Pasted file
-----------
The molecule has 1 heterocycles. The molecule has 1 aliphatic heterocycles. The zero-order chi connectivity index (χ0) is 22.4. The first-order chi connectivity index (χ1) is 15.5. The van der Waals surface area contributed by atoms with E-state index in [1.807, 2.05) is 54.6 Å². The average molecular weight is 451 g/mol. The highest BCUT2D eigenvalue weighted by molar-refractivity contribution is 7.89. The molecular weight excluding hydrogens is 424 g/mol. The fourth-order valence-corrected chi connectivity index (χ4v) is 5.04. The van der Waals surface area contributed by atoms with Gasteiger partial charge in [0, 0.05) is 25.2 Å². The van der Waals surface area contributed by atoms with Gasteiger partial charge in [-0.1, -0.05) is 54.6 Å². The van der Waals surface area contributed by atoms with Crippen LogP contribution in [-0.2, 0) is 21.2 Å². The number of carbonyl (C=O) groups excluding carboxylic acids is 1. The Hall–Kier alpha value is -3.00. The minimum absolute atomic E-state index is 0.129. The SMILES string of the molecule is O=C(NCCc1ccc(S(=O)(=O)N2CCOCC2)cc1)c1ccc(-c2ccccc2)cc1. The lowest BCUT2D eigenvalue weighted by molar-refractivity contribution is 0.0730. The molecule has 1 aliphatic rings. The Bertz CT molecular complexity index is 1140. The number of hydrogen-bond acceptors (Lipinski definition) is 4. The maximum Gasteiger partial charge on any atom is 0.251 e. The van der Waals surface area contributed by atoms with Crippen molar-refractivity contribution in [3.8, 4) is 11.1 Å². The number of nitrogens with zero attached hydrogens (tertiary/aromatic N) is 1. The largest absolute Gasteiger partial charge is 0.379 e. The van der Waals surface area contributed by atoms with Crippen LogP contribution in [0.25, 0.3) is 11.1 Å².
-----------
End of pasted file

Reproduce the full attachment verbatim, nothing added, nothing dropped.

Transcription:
The molecule has 1 heterocycles. The molecule has 1 aliphatic heterocycles. The zero-order chi connectivity index (χ0) is 22.4. The first-order chi connectivity index (χ1) is 15.5. The van der Waals surface area contributed by atoms with E-state index in [1.807, 2.05) is 54.6 Å². The average molecular weight is 451 g/mol. The highest BCUT2D eigenvalue weighted by molar-refractivity contribution is 7.89. The molecular weight excluding hydrogens is 424 g/mol. The fourth-order valence-corrected chi connectivity index (χ4v) is 5.04. The van der Waals surface area contributed by atoms with Gasteiger partial charge in [0, 0.05) is 25.2 Å². The van der Waals surface area contributed by atoms with Gasteiger partial charge in [-0.1, -0.05) is 54.6 Å². The van der Waals surface area contributed by atoms with Crippen LogP contribution in [-0.2, 0) is 21.2 Å². The number of carbonyl (C=O) groups excluding carboxylic acids is 1. The Hall–Kier alpha value is -3.00. The minimum absolute atomic E-state index is 0.129. The SMILES string of the molecule is O=C(NCCc1ccc(S(=O)(=O)N2CCOCC2)cc1)c1ccc(-c2ccccc2)cc1. The lowest BCUT2D eigenvalue weighted by molar-refractivity contribution is 0.0730. The molecule has 1 aliphatic rings. The Bertz CT molecular complexity index is 1140. The number of hydrogen-bond acceptors (Lipinski definition) is 4. The maximum Gasteiger partial charge on any atom is 0.251 e. The van der Waals surface area contributed by atoms with Crippen molar-refractivity contribution in [3.8, 4) is 11.1 Å². The number of nitrogens with zero attached hydrogens (tertiary/aromatic N) is 1. The largest absolute Gasteiger partial charge is 0.379 e. The van der Waals surface area contributed by atoms with Crippen LogP contribution in [0.25, 0.3) is 11.1 Å².